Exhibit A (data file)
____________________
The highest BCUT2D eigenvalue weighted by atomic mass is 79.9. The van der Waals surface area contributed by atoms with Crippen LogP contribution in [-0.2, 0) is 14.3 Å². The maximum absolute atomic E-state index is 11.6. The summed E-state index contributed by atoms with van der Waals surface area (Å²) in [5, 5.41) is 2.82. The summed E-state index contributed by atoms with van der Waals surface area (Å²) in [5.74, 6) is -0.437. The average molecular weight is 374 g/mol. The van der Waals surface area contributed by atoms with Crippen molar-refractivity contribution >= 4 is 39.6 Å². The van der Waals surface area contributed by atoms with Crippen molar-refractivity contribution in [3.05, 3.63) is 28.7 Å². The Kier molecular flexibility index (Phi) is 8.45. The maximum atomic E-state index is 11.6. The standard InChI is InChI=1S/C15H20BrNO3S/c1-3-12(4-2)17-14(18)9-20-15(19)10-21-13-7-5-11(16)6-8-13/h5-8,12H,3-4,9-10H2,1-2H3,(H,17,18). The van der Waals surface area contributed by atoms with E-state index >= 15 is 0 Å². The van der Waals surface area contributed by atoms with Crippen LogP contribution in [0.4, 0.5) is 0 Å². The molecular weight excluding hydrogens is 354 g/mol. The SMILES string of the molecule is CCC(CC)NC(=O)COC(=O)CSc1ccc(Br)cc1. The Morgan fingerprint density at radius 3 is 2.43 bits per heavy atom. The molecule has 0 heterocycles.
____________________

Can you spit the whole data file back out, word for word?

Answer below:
The highest BCUT2D eigenvalue weighted by atomic mass is 79.9. The van der Waals surface area contributed by atoms with Crippen LogP contribution in [-0.2, 0) is 14.3 Å². The maximum absolute atomic E-state index is 11.6. The summed E-state index contributed by atoms with van der Waals surface area (Å²) in [5, 5.41) is 2.82. The summed E-state index contributed by atoms with van der Waals surface area (Å²) in [5.74, 6) is -0.437. The average molecular weight is 374 g/mol. The van der Waals surface area contributed by atoms with Crippen molar-refractivity contribution >= 4 is 39.6 Å². The van der Waals surface area contributed by atoms with Crippen molar-refractivity contribution in [3.05, 3.63) is 28.7 Å². The Kier molecular flexibility index (Phi) is 8.45. The maximum atomic E-state index is 11.6. The standard InChI is InChI=1S/C15H20BrNO3S/c1-3-12(4-2)17-14(18)9-20-15(19)10-21-13-7-5-11(16)6-8-13/h5-8,12H,3-4,9-10H2,1-2H3,(H,17,18). The van der Waals surface area contributed by atoms with E-state index >= 15 is 0 Å². The van der Waals surface area contributed by atoms with Crippen LogP contribution in [0.4, 0.5) is 0 Å². The molecular weight excluding hydrogens is 354 g/mol. The SMILES string of the molecule is CCC(CC)NC(=O)COC(=O)CSc1ccc(Br)cc1. The Morgan fingerprint density at radius 3 is 2.43 bits per heavy atom. The molecule has 0 heterocycles.